"I was extremely happy that I released [e] because it was the biggest record at that time," Gordy told TMZ in 2016. "But Marvin was so determined, and such a beautiful person was Marvin. And he fought everything that he thought was injustice and he wanted to speak about—he had a brother in Vietnam—and he convinced me that we should try it. But I didn't think it was going to work."
Released as the album's lead single in January 1971, "What's Going On" was an instant hit; it captured the country's mood while moving more than 10,000 copies in just the first week in record stores. The song made a steady ascension up the Billboard charts, peaking at No. 2 over the week of April 10, 1971. The song that blocked Marvin Gaye from the No. 1 spot? The Temptations' "Just My Imagination (Running Away with Me)."
Released in June 1971, the album's second single "Mercy Mercy Me (The Ecology)," a similarly laid-back yet topical cut, rode up the Hot 100 chart, reaching No. 4 on Aug. 20, 1971. The top tune in America that week: Bee Gees' "How Can You Mend a Broken Heart." Like "What's Going On," "Mercy Mercy Me" peaked at No. 1 on the Billboard R&B chart; it was inducted into the GRAMMY Hall Of Fame in 2002.
"Inner City Blues (Make Me Wanna Holler)," the third and final single off What's Going On, proved to be another Top 10 hit in the American mainstream, climbing to No. 9 over the week of Nov. 6, 1971. (Cher had the No. 1 song at the time with "Gypsys, Tramps & Thieves.") That same week, "Inner City Blues" was the No. 1 song on the Billboard R&B chart, marking a perfect hat trick for Gaye. At the 14th GRAMMY Awards held in 1972, the song received a GRAMMY nomination for Best R&B Vocal Performance, Male.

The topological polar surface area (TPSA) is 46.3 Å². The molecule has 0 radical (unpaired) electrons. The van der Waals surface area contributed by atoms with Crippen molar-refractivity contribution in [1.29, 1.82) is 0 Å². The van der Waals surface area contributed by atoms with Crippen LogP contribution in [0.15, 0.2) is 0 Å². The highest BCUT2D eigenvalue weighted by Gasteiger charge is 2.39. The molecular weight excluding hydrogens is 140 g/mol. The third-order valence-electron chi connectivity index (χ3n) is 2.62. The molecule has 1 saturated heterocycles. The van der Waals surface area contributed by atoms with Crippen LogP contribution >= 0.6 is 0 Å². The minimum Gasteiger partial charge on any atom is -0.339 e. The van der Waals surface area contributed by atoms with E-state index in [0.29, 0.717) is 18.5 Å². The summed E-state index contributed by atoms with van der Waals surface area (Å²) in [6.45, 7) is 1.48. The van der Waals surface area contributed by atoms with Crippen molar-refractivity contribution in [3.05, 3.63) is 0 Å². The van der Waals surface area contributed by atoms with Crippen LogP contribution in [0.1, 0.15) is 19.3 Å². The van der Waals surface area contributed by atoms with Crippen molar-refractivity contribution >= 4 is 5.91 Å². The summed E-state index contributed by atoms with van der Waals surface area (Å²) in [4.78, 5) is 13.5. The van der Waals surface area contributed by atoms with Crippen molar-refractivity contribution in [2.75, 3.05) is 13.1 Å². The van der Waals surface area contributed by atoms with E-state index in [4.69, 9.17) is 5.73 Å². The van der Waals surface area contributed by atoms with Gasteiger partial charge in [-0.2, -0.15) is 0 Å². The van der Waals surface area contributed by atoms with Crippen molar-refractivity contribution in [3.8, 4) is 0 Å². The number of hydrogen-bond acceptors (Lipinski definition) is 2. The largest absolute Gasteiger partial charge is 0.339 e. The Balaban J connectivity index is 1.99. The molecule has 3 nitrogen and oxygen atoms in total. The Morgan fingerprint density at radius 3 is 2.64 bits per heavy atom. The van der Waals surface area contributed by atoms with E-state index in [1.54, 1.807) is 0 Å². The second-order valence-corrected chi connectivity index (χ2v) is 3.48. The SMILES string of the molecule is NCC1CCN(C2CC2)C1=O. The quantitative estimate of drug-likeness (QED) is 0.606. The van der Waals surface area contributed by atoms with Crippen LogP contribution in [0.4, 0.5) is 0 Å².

With What's Going On, Marvin Gaye made a massive, and potentially devastating, shift in his artistic direction. But as he puts it, he simply had nothing left to lose.
"There seemed to be nothing else to do," he admitted to Disc and Music Echo. "My life, destiny and fate weren't pointing in any direction, so I thought maybe that would bring it all together a little more."
Fifty years after the release of What's Going On, it's clear Gaye's risk paid off. Its impact has left an indelible mark on Black music and culture. "After What's Going On," Rolling Stone writes, "Black musicians at Motown and elsewhere felt a new freedom to push the musical and political boundaries of their art." Elsewhere, John Legend described the album as "the voice of Black America speaking out that we couldn't always smile on cue for you."
Born out of the social unrest that defined America five decades ago, What's Going On remains a pillar of Black music and the soundtrack to the social revolution.